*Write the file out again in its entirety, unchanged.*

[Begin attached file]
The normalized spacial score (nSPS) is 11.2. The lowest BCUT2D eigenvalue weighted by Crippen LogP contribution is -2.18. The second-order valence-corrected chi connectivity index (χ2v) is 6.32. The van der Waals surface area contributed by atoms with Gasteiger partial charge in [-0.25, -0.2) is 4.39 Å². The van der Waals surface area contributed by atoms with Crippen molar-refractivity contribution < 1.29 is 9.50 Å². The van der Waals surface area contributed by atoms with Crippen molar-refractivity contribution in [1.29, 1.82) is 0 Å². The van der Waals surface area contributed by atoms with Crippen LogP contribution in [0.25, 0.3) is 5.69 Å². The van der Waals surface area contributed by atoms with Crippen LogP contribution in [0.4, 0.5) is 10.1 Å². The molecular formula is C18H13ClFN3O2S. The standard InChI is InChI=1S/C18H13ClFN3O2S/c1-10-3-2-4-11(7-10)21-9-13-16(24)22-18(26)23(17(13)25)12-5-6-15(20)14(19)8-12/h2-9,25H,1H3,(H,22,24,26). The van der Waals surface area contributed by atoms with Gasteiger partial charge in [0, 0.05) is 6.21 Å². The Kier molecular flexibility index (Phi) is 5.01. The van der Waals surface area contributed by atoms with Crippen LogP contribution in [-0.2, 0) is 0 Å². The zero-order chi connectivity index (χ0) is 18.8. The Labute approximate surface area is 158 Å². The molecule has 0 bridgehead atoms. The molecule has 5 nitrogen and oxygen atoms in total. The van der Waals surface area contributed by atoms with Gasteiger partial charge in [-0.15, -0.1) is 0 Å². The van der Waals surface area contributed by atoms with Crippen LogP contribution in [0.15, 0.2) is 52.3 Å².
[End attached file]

The normalized spacial score (nSPS) is 11.2. The lowest BCUT2D eigenvalue weighted by Crippen LogP contribution is -2.18. The second-order valence-corrected chi connectivity index (χ2v) is 6.32. The van der Waals surface area contributed by atoms with Gasteiger partial charge in [-0.25, -0.2) is 4.39 Å². The van der Waals surface area contributed by atoms with Crippen molar-refractivity contribution < 1.29 is 9.50 Å². The van der Waals surface area contributed by atoms with Crippen molar-refractivity contribution in [1.29, 1.82) is 0 Å². The van der Waals surface area contributed by atoms with Crippen LogP contribution in [0.25, 0.3) is 5.69 Å². The van der Waals surface area contributed by atoms with Crippen LogP contribution in [0.4, 0.5) is 10.1 Å². The molecular formula is C18H13ClFN3O2S. The standard InChI is InChI=1S/C18H13ClFN3O2S/c1-10-3-2-4-11(7-10)21-9-13-16(24)22-18(26)23(17(13)25)12-5-6-15(20)14(19)8-12/h2-9,25H,1H3,(H,22,24,26). The van der Waals surface area contributed by atoms with Gasteiger partial charge in [0, 0.05) is 6.21 Å². The Kier molecular flexibility index (Phi) is 5.01. The van der Waals surface area contributed by atoms with Crippen LogP contribution in [-0.2, 0) is 0 Å². The zero-order chi connectivity index (χ0) is 18.8. The Labute approximate surface area is 158 Å². The molecule has 0 bridgehead atoms. The molecule has 5 nitrogen and oxygen atoms in total. The van der Waals surface area contributed by atoms with Gasteiger partial charge in [-0.15, -0.1) is 0 Å². The van der Waals surface area contributed by atoms with Crippen LogP contribution in [0.15, 0.2) is 52.3 Å².